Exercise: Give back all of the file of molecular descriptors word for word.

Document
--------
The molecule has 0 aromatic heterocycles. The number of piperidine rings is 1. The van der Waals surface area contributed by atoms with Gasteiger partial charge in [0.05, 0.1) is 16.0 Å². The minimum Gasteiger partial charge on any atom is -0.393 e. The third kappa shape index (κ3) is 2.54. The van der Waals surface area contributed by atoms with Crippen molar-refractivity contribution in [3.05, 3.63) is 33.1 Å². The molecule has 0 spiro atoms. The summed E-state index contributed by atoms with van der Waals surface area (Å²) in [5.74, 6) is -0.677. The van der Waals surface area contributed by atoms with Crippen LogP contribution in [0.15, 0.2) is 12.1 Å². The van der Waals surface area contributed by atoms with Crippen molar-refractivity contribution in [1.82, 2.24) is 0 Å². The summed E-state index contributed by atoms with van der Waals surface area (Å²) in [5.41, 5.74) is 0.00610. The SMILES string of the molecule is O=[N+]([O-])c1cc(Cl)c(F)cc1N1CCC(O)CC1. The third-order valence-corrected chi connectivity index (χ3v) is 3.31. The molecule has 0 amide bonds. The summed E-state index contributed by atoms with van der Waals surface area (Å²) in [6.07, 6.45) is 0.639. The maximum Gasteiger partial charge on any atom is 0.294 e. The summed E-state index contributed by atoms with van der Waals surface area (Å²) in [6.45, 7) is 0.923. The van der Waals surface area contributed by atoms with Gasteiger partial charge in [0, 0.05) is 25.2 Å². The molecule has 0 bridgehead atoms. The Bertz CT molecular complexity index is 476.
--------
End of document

The molecule has 0 aromatic heterocycles. The number of piperidine rings is 1. The van der Waals surface area contributed by atoms with Gasteiger partial charge in [0.05, 0.1) is 16.0 Å². The minimum Gasteiger partial charge on any atom is -0.393 e. The third kappa shape index (κ3) is 2.54. The van der Waals surface area contributed by atoms with Crippen molar-refractivity contribution in [3.05, 3.63) is 33.1 Å². The molecule has 0 spiro atoms. The summed E-state index contributed by atoms with van der Waals surface area (Å²) in [5.74, 6) is -0.677. The van der Waals surface area contributed by atoms with Crippen LogP contribution in [0.15, 0.2) is 12.1 Å². The van der Waals surface area contributed by atoms with Crippen molar-refractivity contribution in [1.82, 2.24) is 0 Å². The summed E-state index contributed by atoms with van der Waals surface area (Å²) in [5.41, 5.74) is 0.00610. The SMILES string of the molecule is O=[N+]([O-])c1cc(Cl)c(F)cc1N1CCC(O)CC1. The third-order valence-corrected chi connectivity index (χ3v) is 3.31. The molecule has 0 amide bonds. The summed E-state index contributed by atoms with van der Waals surface area (Å²) in [6.07, 6.45) is 0.639. The maximum Gasteiger partial charge on any atom is 0.294 e. The summed E-state index contributed by atoms with van der Waals surface area (Å²) in [6.45, 7) is 0.923. The van der Waals surface area contributed by atoms with Gasteiger partial charge in [0, 0.05) is 25.2 Å². The molecule has 0 bridgehead atoms. The Bertz CT molecular complexity index is 476.